John Pilley

Published in The Social Frontier, April 1939, Vol. V, No. 44, pp. 211-216.
He thought he saw an Argument
That proved he was the Pope:
He looked again and saw it was
A Bar of Mottled Soap:
"A fact so dread," he faintly said,
"Extinguishes all hope."

Lewis Carroll, in Sylvie and Bruno.

      Although Professor Adler begins his article on "The Crisis in Contemporary Education" in The Social Frontier for February by handing out a few bouquets to the men and women who have been responsible for recent developments in American education, it becomes increasingly clear as one reads on that he thoroughly dislikes everything they stand for. His especial dislike is for those developments in education that have been inspired by the ideas of John Dewey. Like many opponents of the New Deal, he begins by praising that which he would like to make an end of, and then proceeds to attack a gross misrepresentation of it. Progressive educators will certainly find it difficult to recognize themselves in the picture Professor Adler draws of them.

      Professor Adler introduces his onslaught on the progressive movement in education by conceding that it was "sound" in its reaction against the empty formalism of classical education and that it has some "basic insights" which should be preserved. The enthusiasm with which he makes these concessions may be judged by the fact that a little later he refers very significantly to those insights as "goods" which seem to motivate the movement. But though he only hints criticism of the motives which inspired the movement, he leaves no doubt as to his view of its achievements. This is that it has brought contemporary education to a point where it is so bad that it could not possibly be worse. Few educators in the country hold the view that contemporary education is perfect; most are as quick to recognize its shortcomings as they are eager to consider suggestions for improvement. Professor Adler presumably recognizes this or he would not have bothered to address himself to teachers at all. But although American educators are ready to admit that they have made mistakes in the past and that there is a great deal yet to be accomplished, they can hardly regard anyone who holds that education during the past twenty years has become steadily worse as being very conversant with what has actually been taking place in the schools.


      The importance of many criticisms of the kind Professor Adler makes of the work of the schools is generally recognized. Many teachers are well aware that American education has been too much inclined to provide young people with ready-made formulations and solutions of immediate problems instead of helping them to develop the powers of thought necessary for conceiving problems in new ways, where that is necessary, and for arriving at solutions of their own. Many are also aware that the schools do not succeed in teaching young people to read exactingly, to think clearly -- especially in those ways which are most dependent upon language -- or to express themselves effectively in speech or writing. Teachers would, however, be more sympathetic to Professor Adler if in making his criticisms he showed himself more aware of the things of value that have been achieved in the schools. He seems to have no appreciation of the changes that have resulted from abandoning the idea of the pupil as consisting primarily of a mind to be informed and disciplined, and substituting for it the recognition of the pupil as a personality in which body and mind, thought and feeling, perception and purpose, are all closely interrelated. Nor does he seem to recognize the value of the developments that have resulted from recognizing the social nature of human beings. Whereas contemporary education has emphasized that every student must master the arts of learning for himself under the guidance of his teachers, Professor Adler describes this as a "perversion of educational policy which makes the young, i.e., the relatively ignorant and incompetent, choose their own road to learning, according to the fickle interests of their immaturity."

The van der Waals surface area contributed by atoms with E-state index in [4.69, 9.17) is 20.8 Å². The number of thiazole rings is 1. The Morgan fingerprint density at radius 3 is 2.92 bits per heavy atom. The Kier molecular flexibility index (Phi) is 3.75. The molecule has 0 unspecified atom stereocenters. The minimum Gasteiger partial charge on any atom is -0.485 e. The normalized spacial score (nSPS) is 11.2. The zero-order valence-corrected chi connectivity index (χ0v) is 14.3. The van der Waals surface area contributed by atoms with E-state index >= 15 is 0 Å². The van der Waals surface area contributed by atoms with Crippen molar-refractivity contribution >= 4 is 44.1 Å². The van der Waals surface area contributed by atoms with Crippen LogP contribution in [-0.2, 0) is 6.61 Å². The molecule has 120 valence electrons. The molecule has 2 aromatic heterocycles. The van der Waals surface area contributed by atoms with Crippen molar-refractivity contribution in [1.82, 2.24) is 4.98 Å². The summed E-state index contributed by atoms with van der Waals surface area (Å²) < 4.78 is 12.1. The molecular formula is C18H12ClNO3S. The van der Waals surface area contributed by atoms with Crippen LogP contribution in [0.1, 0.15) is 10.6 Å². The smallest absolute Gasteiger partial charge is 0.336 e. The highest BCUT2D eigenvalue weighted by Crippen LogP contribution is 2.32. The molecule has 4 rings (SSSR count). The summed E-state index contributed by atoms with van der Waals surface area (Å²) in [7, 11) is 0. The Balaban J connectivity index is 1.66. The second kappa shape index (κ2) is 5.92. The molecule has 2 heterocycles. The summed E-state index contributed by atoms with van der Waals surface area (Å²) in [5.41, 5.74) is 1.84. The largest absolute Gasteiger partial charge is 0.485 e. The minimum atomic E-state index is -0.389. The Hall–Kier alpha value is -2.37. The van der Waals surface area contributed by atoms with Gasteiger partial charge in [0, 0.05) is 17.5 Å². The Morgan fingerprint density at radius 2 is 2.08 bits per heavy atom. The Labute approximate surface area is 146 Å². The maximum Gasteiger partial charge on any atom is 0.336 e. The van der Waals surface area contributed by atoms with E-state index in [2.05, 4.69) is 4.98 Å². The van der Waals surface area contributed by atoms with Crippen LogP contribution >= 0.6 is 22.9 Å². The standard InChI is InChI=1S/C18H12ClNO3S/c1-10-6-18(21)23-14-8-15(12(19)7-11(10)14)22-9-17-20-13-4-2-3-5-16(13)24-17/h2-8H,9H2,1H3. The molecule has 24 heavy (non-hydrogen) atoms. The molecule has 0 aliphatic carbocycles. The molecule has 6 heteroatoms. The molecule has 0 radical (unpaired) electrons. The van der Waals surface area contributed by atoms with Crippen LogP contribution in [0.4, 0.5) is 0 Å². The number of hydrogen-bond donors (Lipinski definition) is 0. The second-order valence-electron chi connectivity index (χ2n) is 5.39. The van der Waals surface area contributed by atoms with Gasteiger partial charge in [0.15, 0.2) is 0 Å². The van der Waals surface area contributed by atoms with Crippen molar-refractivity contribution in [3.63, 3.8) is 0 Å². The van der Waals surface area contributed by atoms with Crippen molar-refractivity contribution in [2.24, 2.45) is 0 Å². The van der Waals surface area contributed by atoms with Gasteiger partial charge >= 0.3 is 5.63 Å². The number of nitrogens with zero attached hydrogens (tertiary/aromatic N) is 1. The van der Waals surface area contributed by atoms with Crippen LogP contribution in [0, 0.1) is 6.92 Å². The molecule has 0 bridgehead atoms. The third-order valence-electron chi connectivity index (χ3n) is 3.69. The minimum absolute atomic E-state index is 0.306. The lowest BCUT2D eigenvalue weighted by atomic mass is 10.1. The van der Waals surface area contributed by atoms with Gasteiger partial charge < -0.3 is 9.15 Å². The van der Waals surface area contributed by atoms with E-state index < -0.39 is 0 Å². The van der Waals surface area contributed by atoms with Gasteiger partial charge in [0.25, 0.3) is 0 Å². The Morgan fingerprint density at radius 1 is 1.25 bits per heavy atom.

Teachers might also feel themselves more sympathetic toward Professor Adler's criticisms of contemporary education if he had had suggestions to offer as to how teachers could help to improve matters through their work in the schools. In fact, he has no remedy to suggest, short of sweeping away the whole existing educational system and replacing it by a new system based on the "Hutchins program." He does not tell us what form this would take at the junior or senior high school level. Nor is it easy to make out what the philosophy underlying such a program would be.

      On this question the three main exponents of the "Hutchins program" seem to be widely at variance amongst themselves, and this makes it difficult to discover what the "Hutchins program" really is. President Hutchins himself, though he emphasizes the importance of education in giving people "a common stock of fundamental ideas," does not claim absolute authority for any particular stock of ideas, as do both of his philosophical lieutenants, Professor Adler in Chicago and Dean Buchanan at St. John's College, Annapolis. In his Higher Learning in America, President Hutchins, after agreeing that in the contemporary world it would be futile to look to theology for unifying ideas, goes on to say that such unifying ideas are to be found in metaphysics. In saying this he makes it clear that he is not arguing for any specific metaphysical system, and toward the end of his book he shows that he recognizes that order in the realm of ideas and social order are closely interrelated. Thus for him the study of the "great books of the past," on which he lays such stress, is presumably important, not as revealing the absolute truth of any one set of ideas, but in showing the development of ideas and so in helping in the discovery of principles of order which will serve in the present. Although, when he speaks of metaphysics as the highest of the "sciences," he comes near to talking the absolutist language, his good sense is too great to carry him far along those lines.